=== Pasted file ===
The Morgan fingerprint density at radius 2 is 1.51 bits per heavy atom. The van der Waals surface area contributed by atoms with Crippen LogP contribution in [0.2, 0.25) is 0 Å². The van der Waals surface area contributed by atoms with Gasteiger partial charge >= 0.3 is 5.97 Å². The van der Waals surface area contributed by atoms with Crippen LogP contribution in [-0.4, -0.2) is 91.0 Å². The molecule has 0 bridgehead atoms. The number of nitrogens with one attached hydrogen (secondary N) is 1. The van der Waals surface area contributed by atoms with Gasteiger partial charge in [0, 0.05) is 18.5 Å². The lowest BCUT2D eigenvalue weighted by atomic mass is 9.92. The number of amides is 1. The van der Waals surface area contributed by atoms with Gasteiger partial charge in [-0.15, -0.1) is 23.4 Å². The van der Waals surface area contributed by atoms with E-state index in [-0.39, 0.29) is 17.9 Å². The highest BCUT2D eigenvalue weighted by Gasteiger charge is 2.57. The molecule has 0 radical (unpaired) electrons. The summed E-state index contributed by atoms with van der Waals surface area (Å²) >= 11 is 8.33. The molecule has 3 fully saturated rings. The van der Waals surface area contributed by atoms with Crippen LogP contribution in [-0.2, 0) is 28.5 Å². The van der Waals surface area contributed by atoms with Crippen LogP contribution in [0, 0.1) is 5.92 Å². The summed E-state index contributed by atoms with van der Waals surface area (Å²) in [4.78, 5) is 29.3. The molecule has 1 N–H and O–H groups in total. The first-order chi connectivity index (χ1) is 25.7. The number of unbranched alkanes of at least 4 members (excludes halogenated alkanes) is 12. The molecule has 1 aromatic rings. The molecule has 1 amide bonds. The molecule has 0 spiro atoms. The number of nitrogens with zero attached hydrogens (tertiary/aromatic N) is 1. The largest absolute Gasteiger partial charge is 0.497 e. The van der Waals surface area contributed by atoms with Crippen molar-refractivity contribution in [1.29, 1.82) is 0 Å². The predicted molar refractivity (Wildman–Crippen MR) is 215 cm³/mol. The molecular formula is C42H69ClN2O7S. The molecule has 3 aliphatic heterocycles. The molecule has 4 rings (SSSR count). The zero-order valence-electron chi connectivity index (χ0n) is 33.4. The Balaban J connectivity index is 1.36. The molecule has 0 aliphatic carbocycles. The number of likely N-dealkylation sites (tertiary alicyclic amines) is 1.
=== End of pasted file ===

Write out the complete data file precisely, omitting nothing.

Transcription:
The Morgan fingerprint density at radius 2 is 1.51 bits per heavy atom. The van der Waals surface area contributed by atoms with Crippen LogP contribution in [0.2, 0.25) is 0 Å². The van der Waals surface area contributed by atoms with Gasteiger partial charge >= 0.3 is 5.97 Å². The van der Waals surface area contributed by atoms with Crippen LogP contribution in [-0.4, -0.2) is 91.0 Å². The molecule has 0 bridgehead atoms. The number of nitrogens with one attached hydrogen (secondary N) is 1. The van der Waals surface area contributed by atoms with Gasteiger partial charge in [0, 0.05) is 18.5 Å². The lowest BCUT2D eigenvalue weighted by atomic mass is 9.92. The number of amides is 1. The van der Waals surface area contributed by atoms with Gasteiger partial charge in [-0.15, -0.1) is 23.4 Å². The van der Waals surface area contributed by atoms with E-state index in [-0.39, 0.29) is 17.9 Å². The highest BCUT2D eigenvalue weighted by Gasteiger charge is 2.57. The molecule has 0 radical (unpaired) electrons. The summed E-state index contributed by atoms with van der Waals surface area (Å²) >= 11 is 8.33. The molecule has 3 fully saturated rings. The van der Waals surface area contributed by atoms with Crippen LogP contribution in [-0.2, 0) is 28.5 Å². The van der Waals surface area contributed by atoms with Crippen LogP contribution in [0, 0.1) is 5.92 Å². The summed E-state index contributed by atoms with van der Waals surface area (Å²) in [4.78, 5) is 29.3. The molecule has 1 N–H and O–H groups in total. The first-order chi connectivity index (χ1) is 25.7. The number of unbranched alkanes of at least 4 members (excludes halogenated alkanes) is 12. The molecule has 1 aromatic rings. The molecule has 1 amide bonds. The molecule has 0 spiro atoms. The number of nitrogens with zero attached hydrogens (tertiary/aromatic N) is 1. The largest absolute Gasteiger partial charge is 0.497 e. The van der Waals surface area contributed by atoms with Crippen molar-refractivity contribution in [1.29, 1.82) is 0 Å². The predicted molar refractivity (Wildman–Crippen MR) is 215 cm³/mol. The molecular formula is C42H69ClN2O7S. The molecule has 3 aliphatic heterocycles. The molecule has 4 rings (SSSR count). The zero-order valence-electron chi connectivity index (χ0n) is 33.4. The Balaban J connectivity index is 1.36. The molecule has 0 aliphatic carbocycles. The number of likely N-dealkylation sites (tertiary alicyclic amines) is 1.